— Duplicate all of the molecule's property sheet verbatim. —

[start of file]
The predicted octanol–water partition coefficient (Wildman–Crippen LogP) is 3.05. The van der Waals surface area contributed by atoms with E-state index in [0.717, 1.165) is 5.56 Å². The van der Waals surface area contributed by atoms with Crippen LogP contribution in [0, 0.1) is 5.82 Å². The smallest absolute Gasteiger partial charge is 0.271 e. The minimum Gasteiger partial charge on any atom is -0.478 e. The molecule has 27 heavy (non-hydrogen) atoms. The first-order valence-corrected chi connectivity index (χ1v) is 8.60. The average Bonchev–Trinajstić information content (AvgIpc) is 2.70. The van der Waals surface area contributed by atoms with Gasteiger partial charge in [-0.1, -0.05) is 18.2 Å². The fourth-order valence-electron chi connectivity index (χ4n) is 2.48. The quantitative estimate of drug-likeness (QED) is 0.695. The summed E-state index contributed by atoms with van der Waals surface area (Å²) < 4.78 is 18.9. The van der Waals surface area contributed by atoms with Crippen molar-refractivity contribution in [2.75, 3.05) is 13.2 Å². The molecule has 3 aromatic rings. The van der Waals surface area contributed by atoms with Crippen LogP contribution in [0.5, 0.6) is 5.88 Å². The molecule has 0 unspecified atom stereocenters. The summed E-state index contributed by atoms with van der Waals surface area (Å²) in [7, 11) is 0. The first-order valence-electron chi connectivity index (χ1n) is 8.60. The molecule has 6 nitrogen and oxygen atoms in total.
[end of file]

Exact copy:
The predicted octanol–water partition coefficient (Wildman–Crippen LogP) is 3.05. The van der Waals surface area contributed by atoms with E-state index in [0.717, 1.165) is 5.56 Å². The van der Waals surface area contributed by atoms with Crippen LogP contribution in [0, 0.1) is 5.82 Å². The smallest absolute Gasteiger partial charge is 0.271 e. The minimum Gasteiger partial charge on any atom is -0.478 e. The molecule has 27 heavy (non-hydrogen) atoms. The first-order valence-corrected chi connectivity index (χ1v) is 8.60. The average Bonchev–Trinajstić information content (AvgIpc) is 2.70. The van der Waals surface area contributed by atoms with Gasteiger partial charge in [-0.1, -0.05) is 18.2 Å². The fourth-order valence-electron chi connectivity index (χ4n) is 2.48. The quantitative estimate of drug-likeness (QED) is 0.695. The summed E-state index contributed by atoms with van der Waals surface area (Å²) < 4.78 is 18.9. The van der Waals surface area contributed by atoms with Crippen molar-refractivity contribution in [2.75, 3.05) is 13.2 Å². The molecule has 3 aromatic rings. The van der Waals surface area contributed by atoms with Crippen LogP contribution in [0.5, 0.6) is 5.88 Å². The molecule has 0 unspecified atom stereocenters. The summed E-state index contributed by atoms with van der Waals surface area (Å²) in [7, 11) is 0. The first-order valence-electron chi connectivity index (χ1n) is 8.60. The molecule has 6 nitrogen and oxygen atoms in total.